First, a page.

An Iraq that could pay for its own reconstruction? That got abandoned back in 2003. But the initial low-balled estimate of the cost of rebuilding Iraq still had an impact. There was no aid (OK, not much aid) in the pipeline when the war ended, and it took time to push up reconstruction spending. Actual grant aid disbursed in Iraq in 2004, according to the IMF (see table 3 of the Article IV): $3.4 billion. 2005 will be a bit better - the IMF now estimates there will be $8.9 billion in grant aid for Iraq.
But compare the $3.4 billion in grant aid in 2004 to the $5 billion a month cost of maintaining the US economy in Iraq - or to the $1.3 billion Iraq pays Kuwait in reparations for the first gulf war and $4.8 billion Iraq paid to import refined gasoline. Right now, money flows from (poor) Iraq to (rich) Kuwait, not the other way around.
Moreover, the US scramble to find funds to spend in Iraq in the early stages of the occupation meant drawing on a whole bunch of different pots of money - frozen Iraqi assets in the US, dollars cash that US troops seized in Iraq, the leftover funds in the UN's oil for food program, you name it (see box 4 in the IMF report). The result: Iraq's budget is a mess. The IMF of course does not put it in quite that way, but it does note: "Budgetary management remained weak in 2004, although some improvements were made in 2005." Best I can tell, "weak" means the ministry of finance has no real idea how much the rest of the government is spending. That makes "timely and accurate assessment of the fiscal and monetary stance in 2004 and 2005 has been problematic."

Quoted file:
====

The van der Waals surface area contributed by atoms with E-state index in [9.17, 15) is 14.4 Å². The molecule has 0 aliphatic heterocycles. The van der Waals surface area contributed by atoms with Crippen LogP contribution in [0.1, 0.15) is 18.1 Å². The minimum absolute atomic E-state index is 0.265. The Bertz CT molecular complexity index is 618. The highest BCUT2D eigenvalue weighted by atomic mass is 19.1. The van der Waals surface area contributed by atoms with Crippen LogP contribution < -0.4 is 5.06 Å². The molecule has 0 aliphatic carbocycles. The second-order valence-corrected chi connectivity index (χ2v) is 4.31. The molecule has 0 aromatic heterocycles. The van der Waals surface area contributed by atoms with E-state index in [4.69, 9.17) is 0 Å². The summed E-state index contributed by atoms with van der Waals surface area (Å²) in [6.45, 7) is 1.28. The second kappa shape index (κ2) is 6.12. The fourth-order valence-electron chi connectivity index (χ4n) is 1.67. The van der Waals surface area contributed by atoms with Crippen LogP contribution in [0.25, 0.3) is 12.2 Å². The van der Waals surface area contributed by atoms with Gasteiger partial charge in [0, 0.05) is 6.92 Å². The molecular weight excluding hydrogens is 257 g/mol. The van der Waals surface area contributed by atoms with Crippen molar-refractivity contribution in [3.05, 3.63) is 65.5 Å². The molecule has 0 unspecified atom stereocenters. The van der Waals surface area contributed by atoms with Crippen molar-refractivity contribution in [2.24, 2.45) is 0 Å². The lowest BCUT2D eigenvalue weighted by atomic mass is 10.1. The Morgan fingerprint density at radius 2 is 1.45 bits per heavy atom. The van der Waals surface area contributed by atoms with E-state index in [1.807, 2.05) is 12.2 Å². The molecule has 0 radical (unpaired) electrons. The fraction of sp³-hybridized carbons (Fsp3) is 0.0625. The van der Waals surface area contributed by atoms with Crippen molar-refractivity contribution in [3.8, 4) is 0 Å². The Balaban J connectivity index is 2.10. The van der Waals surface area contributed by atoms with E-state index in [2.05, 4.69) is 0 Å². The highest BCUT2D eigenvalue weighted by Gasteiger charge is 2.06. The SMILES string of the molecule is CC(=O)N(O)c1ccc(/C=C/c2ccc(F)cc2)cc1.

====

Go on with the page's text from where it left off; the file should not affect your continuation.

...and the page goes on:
It is not just in the political realm where the US has scaled back its ambitions. And to be honest, it was not just in the political realm where the US started out with unrealistic goals.
The initial phase of shock therapy involves a lot of shock - workers at state owned firms get laid off, domestic products sheltered by sanctions face international (or even Iranian) competition, redundant workers in make work state jobs get laid off. Markets do adjust. But the process is not always pleasant. Wages fall as old industries are shut down, and only start to rise when new industries are created. In an economy with low wages and high unemployment even with bloated state payrolls, the US military (wisely) insisted that the US economic planners hold off on the shock. That has not changed. Best I can tell, the US is busy trying to add to the state's payroll (an army, a police force), not to reduce it ...
A market economy requires a functioning state - something that those who emphasize only the barriers the state places in the way of a market economy sometimes forget. It often seemed to me that the initial economic planning put too much emphasis on eliminating state interference in the Iraqi economy, and too little emphasis on maintaining a functioning state.
It is hard to create a modern market economy without a state that works. You cannot carry off a massive privatization campaign without a functioning state either. Competing private militias rarely produce a free-market nirvana, even with a flat tax and no (legal) barriers to trade and investment.